Since 50 Years, Government Officials Have Failed to Take an Action On Climate Change. No More Excuses, say members of UNFCCC

A statement was signed by the world’s governments at the end of February. It was remarkable in its clarity and strength. The Intergovernmental Panel on Climate Change’s report states that the collective scientific evidence is unambiguous: Change in the climate is an imminent threat to well being of humans, and the overall health of the earth. Any further postponement on concerted global anticipatory action on mitigation and adaptation will miss a short and swiftly closing window to secure a sustainable, livable future for everyone.

Perhaps you think that the highest priority for political leaders is securing a future that is liveable and sustainable Aren’t those the things that all citizens, regardless of their country, want? There are other concerns that are troubling many societies. For example, governments around the globe are dealing with poverty, hunger, wars, civil conflict, rising energy and food costs, crippling health systems, and economic problems caused by the coronavirus pandemic.

We can be sure that the three former UN climate chiefs are clear about one thing: the 1972 Stockholm Conference on the Human Environment was the world’s first major summit on the environment. It recognized the connection between security, development, and the environment. They are adding stress to the already stressed-out world, especially in the conflict-prone and fragile regions. We have seen a lot of extreme weather in 2022.

As there is a rise in climate change, we are leveling ourselves up for ruined crops and food insecurity. There will also be other challenges such as rising sea levels, increased water security, drought, desertification, and threats to our water supply. The governments must take action against climate change and deal with other pressing crises. We recall Mia Mottley (Barbados Prime Minister) stating at Cop26 that “The leaders must make this choice today, not 2030, nor 2050.”

30 years ago, was the adoption of the United Nations Framework Convention on Climate Change. As the secretariat leader, we witnessed many promises and commitments that were not kept. The convention’s principle that equity was accepted by developed countries and their responsibility to lead climate actions, but their performance has been disappointing in many areas, including in reducing greenhouse gas emissions and mobilizing financial support for the developing countries who are most in need.

All countries signed the 2015 Paris Agreement agreeing to “pursue attempts” to limit global temperature rise to 1.5C (2.7F). We have the right to now ask them where their efforts have led, where they are going, and how genuine. Science has shown that action is needed to reduce all greenhouse gasses in the coming decade. However, the totality of policies that are in place today will make us a world warmer by 2.7C or even 3.6C more than pre-industrial levels.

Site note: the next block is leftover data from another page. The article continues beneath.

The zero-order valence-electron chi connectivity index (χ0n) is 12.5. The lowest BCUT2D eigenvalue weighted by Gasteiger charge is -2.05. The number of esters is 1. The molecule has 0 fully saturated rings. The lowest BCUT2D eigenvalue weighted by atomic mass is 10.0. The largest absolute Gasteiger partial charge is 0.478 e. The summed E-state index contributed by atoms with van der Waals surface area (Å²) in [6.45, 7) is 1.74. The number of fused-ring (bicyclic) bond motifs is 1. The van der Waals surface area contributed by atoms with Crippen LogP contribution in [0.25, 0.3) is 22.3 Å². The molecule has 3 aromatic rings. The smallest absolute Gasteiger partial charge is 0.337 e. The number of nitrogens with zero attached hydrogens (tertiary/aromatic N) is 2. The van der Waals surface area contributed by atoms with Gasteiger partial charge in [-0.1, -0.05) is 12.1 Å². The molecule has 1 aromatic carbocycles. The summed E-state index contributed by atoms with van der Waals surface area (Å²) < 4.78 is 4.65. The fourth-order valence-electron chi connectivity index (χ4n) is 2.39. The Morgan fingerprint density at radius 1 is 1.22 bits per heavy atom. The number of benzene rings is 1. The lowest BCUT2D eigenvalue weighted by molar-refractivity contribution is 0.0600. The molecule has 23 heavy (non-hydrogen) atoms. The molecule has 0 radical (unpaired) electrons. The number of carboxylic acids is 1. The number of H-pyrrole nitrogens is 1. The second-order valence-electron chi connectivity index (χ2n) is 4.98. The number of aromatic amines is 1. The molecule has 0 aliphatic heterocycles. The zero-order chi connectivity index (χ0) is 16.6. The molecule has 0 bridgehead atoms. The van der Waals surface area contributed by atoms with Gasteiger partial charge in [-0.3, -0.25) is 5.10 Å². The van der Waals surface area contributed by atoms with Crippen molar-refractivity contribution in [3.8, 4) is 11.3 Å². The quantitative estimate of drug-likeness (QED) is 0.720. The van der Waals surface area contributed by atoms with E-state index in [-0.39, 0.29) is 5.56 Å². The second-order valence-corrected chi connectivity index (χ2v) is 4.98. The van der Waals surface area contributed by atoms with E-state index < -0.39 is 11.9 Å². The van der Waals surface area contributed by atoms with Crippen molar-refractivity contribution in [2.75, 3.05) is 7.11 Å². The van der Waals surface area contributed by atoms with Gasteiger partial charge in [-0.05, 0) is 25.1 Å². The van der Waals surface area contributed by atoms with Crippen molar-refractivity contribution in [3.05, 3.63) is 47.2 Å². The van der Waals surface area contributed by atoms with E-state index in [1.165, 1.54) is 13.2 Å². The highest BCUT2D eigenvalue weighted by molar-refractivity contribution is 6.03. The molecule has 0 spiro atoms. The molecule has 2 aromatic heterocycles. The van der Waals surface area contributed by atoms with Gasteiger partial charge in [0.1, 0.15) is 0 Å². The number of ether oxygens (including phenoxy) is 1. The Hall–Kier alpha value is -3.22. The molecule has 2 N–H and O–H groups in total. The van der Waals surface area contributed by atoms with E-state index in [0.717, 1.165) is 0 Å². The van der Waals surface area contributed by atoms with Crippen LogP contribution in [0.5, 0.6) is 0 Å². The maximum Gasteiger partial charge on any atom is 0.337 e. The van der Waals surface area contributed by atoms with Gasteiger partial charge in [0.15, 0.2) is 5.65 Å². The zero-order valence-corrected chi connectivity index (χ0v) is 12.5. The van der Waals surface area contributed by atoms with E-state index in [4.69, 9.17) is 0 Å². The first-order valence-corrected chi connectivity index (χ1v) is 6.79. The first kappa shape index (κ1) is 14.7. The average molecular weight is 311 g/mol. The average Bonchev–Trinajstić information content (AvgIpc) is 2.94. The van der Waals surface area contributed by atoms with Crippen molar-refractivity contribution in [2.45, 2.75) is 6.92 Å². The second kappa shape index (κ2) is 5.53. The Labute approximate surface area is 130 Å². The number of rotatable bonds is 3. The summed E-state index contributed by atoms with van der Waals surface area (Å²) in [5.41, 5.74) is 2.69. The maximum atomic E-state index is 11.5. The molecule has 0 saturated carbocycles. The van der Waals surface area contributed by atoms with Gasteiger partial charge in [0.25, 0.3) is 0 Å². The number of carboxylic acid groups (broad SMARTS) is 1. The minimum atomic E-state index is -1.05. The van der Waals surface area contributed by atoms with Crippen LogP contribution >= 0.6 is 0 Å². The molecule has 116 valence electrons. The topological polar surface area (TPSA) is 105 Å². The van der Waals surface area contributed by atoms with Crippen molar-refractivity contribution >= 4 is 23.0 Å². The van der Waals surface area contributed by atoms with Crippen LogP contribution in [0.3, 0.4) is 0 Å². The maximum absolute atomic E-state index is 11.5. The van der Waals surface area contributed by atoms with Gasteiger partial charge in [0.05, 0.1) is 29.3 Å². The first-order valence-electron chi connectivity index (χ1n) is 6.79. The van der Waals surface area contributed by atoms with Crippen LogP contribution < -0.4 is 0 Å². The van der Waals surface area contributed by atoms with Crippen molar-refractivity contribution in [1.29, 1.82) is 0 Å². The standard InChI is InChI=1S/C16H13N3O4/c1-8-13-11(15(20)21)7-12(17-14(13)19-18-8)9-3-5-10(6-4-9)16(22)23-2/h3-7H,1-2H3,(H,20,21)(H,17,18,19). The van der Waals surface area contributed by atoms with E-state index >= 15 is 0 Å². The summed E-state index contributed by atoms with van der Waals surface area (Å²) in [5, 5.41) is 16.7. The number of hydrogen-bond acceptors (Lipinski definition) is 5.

Science may not have persuaded all governments to act but perhaps economics has. The IPCC shows clearly that the success rate of the societies will be more in a world with climate change constrained than in one with too much carbon. Evidence of a zero-carbon transition can be seen all around us in the energy sector. Solar and wind generation show a compound growth rate of around 20% per annum and are cheaper than any other alternatives. The number of electric cars sold doubled between 2020-2021.

If one has not already invested in fossil fuels, there is no reason to continue on the clean energy path. Various key players in the corporate world, realize the need to take action quickly on this front. Governments still need to encourage this transition. Just Energy Transition Packages are currently being developed and may offer an investment route that could accelerate deployment in developing and emerging nations. It is important to encourage corporate action toward other targets, like reducing methane emissions.

The history of the world should provide hope that economics can help us take action faster despite all the other threats we face. The international community faced similar challenges fifty years ago: depletion of natural resources, desertification as well as the legacy of the atom bomb test, mercury contamination, and proxy conflicts. Geopolitics is dividing the world. Leaders agreed to collaborate on common threats at the 1972 Conference on the Human Environment held in Stockholm.

With geopolitics stifled by disagreements between superpowers and countries suffering from conflict and Covid, the world needs its leaders to get back together. Recognizing that they are losing the chance to stop dangerous climate change, governments have acknowledged the risks that failure could bring. The rapidly changing economic environment means that a climate-safe world is also one of greater prosperity. It is clear that the public wants climate change to be controlled, particularly among young people.

National leaders need to recall what the Stockholm conference showed about cooperation in times of crisis. In the interests of everyone, prosperity, and the planet, we need leaders who deliver on climate change promises.

Christiana Figueres was UNFCCC executive secretary between 2010 and 2016, Yvo de Boer was UNFCCC executive secretary between 2006 and 2010, and Michael Zammit Cutajar, UNFCCC executive secretary, was UNFCCC executive secretary between 1991 to 2002.


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